Then, of course, there’s the man shouldering much of that weight: MLK, played by Oyelowo. The talented Brit actor is faced with the two-part challenge of the role: capturing the grand figure of the famed leader (aided by DuVernay and cinematographer Bradford Young, often framing him and his shoulders big) while also playing him as the real, flawed human being he was.

Oyelowo is more than up to the task. At the podium or speaking to crowds, he is a commanding presence, his words – all incredibly written for this movie, as the production was unable to get the rights to MLK’s actual speeches – conveying assurance, certainty and power. He looks and sounds like MLK, but most of all, listening and watching Oyelowo feels like MLK, the controlled fire of his words magnetizing and moving the soul.

Yet Oyelowo’s all the more impressive quietly behind the scenes, capturing the real man – one who was often exhausted by the seemingly unending long road to history. The man feels large on screen; the moment feels even bigger, and even MLK struggles under its pressure and weight. His face, watching as an early protest falls apart before his eyes, reflects everything: heartbreak, disappointment, frustration. While in prison, that frustration grows, wondering what freedom they’re really earning here, what this fight will actually accomplish and if they can even win. It’s a question that haunts him throughout the movie, whether in a conversation with Jimmie Lee Jackson’s father in a morgue or a late car ride with John Lewis.

Paul Webb’s script digs into these personal complexities – including that King slept with other women, played out in a tense, terse conversation between Ejogo’s Coretta and Oyelowo’s King. The great orator is left here with few words, humbled, while Ejogo is just as strong and commanding as Oyelowo at a podium, playing a woman hardened by threats and the fog of death constantly hanging around her husband. DuVernay and "Selma" are smart enough – and trusts the audience enough – to know a man can be great and flawed, strong and weak, an icon and a human.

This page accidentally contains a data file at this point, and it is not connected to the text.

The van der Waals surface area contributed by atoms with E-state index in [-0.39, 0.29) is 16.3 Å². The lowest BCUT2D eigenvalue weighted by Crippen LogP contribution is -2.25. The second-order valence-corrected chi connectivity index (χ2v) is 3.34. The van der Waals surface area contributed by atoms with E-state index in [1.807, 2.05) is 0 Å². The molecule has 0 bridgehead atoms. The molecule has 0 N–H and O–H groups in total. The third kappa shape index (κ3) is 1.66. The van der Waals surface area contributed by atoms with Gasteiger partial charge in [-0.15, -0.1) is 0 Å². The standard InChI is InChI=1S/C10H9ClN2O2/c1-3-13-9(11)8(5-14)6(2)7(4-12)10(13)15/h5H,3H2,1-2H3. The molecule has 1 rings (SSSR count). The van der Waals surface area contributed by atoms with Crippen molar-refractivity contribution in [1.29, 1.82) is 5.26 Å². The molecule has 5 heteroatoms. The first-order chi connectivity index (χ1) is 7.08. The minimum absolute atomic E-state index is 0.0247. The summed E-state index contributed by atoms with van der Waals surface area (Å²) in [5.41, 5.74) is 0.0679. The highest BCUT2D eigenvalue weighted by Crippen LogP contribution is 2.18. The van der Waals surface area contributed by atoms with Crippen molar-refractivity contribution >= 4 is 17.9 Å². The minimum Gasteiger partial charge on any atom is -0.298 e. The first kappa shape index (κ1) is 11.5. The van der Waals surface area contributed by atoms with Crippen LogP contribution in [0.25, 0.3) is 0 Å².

The screenplay is just as savvy and complex when it comes to the politics of the Selma-to-Montgomery marches. The film doesn’t soft-pedal the messy political drudgery. In fact, it works more as a political procedural – like an urgent, blood-pumping companion piece to Steven Spielberg's equally process-driven "Lincoln" – than a simple biopic, dramatically running through the complicated, heavily contemplated moves that made the final march and the eventual victory happen.

There were the other Black groups in town – SNCC, Malcolm X – who conflicted with King, either based on philosophy or simple pride. There was finding the right city, one with a fuse ready to explode on a national spotlight. As King notes to some young skeptical SNCC members, in order to make progress, they need to find the racist institution’s weak spots, places where mistakes will be made with cameras ready. Non-violence needs drama to work, and Selma had the elements of a fine stage. The movie manages to balance all of that – the power and complications of a great movement along with the power and complications of a great man – into one vivid, eye-popping and riveting picture.

And yes, the movie is timely. But the word is unnecessary, because when it’s told as well as it is here – with such richness, complexity and beauty – it will always be the right time for the story of "Selma." The time to see the value of united voices speaking out. The time to remember those – black, white and otherwise – who died for the greater good. The time to see the American dream working, to see hope win out over hate. The time to remember that in 2013, what MLK fought for here was partially invalidated by the Supreme Court. And the time to remember that the pages of history do not allow entry easily. It only looks simple when it’s in the books, and even then, it’s far from over. 

Matt Mueller Culture Editor

As much as it is a gigantic cliché to say that one has always had a passion for film, Matt Mueller has always had a passion for film. Whether it was bringing in the latest movie reviews for his first grade show-and-tell or writing film reviews for the St. Norbert College Times as a high school student, Matt is way too obsessed with movies for his own good.

When he's not writing about the latest blockbuster or talking much too glowingly about "Piranha 3D," Matt can probably be found watching literally any sport (minus cricket) or working at - get this - a local movie theater. Or watching a movie. Yeah, he's probably watching a movie.